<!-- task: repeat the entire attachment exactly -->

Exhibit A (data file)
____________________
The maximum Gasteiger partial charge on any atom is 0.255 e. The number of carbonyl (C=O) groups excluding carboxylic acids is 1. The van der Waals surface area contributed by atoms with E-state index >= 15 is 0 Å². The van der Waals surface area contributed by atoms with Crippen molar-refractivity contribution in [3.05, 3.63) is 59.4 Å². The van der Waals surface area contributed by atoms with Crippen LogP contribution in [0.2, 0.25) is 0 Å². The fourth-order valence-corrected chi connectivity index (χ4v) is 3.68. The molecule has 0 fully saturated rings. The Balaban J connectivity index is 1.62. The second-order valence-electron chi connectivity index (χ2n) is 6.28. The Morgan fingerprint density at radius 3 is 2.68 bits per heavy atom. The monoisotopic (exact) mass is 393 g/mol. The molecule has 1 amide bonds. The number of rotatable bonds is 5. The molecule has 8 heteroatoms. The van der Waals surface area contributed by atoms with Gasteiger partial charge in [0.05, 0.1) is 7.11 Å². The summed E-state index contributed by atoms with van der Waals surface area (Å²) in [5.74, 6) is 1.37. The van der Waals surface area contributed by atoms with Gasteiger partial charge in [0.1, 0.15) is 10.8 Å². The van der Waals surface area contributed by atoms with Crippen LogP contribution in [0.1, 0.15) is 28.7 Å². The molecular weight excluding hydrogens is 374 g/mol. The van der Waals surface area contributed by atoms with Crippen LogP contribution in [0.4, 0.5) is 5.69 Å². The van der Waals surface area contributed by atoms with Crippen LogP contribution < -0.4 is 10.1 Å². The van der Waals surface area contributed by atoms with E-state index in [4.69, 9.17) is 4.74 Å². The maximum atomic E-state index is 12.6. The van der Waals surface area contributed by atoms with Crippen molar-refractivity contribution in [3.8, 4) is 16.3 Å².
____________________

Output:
The maximum Gasteiger partial charge on any atom is 0.255 e. The number of carbonyl (C=O) groups excluding carboxylic acids is 1. The van der Waals surface area contributed by atoms with E-state index >= 15 is 0 Å². The van der Waals surface area contributed by atoms with Crippen molar-refractivity contribution in [3.05, 3.63) is 59.4 Å². The van der Waals surface area contributed by atoms with Crippen LogP contribution in [0.2, 0.25) is 0 Å². The fourth-order valence-corrected chi connectivity index (χ4v) is 3.68. The molecule has 0 fully saturated rings. The Balaban J connectivity index is 1.62. The second-order valence-electron chi connectivity index (χ2n) is 6.28. The Morgan fingerprint density at radius 3 is 2.68 bits per heavy atom. The monoisotopic (exact) mass is 393 g/mol. The molecule has 1 amide bonds. The number of rotatable bonds is 5. The molecule has 8 heteroatoms. The van der Waals surface area contributed by atoms with Gasteiger partial charge in [0.05, 0.1) is 7.11 Å². The summed E-state index contributed by atoms with van der Waals surface area (Å²) in [5.74, 6) is 1.37. The van der Waals surface area contributed by atoms with Gasteiger partial charge in [0.1, 0.15) is 10.8 Å². The van der Waals surface area contributed by atoms with Crippen LogP contribution in [0.1, 0.15) is 28.7 Å². The molecular weight excluding hydrogens is 374 g/mol. The van der Waals surface area contributed by atoms with Crippen LogP contribution in [0.4, 0.5) is 5.69 Å². The van der Waals surface area contributed by atoms with Crippen LogP contribution < -0.4 is 10.1 Å². The van der Waals surface area contributed by atoms with E-state index in [4.69, 9.17) is 4.74 Å². The maximum atomic E-state index is 12.6. The van der Waals surface area contributed by atoms with Crippen molar-refractivity contribution in [3.8, 4) is 16.3 Å².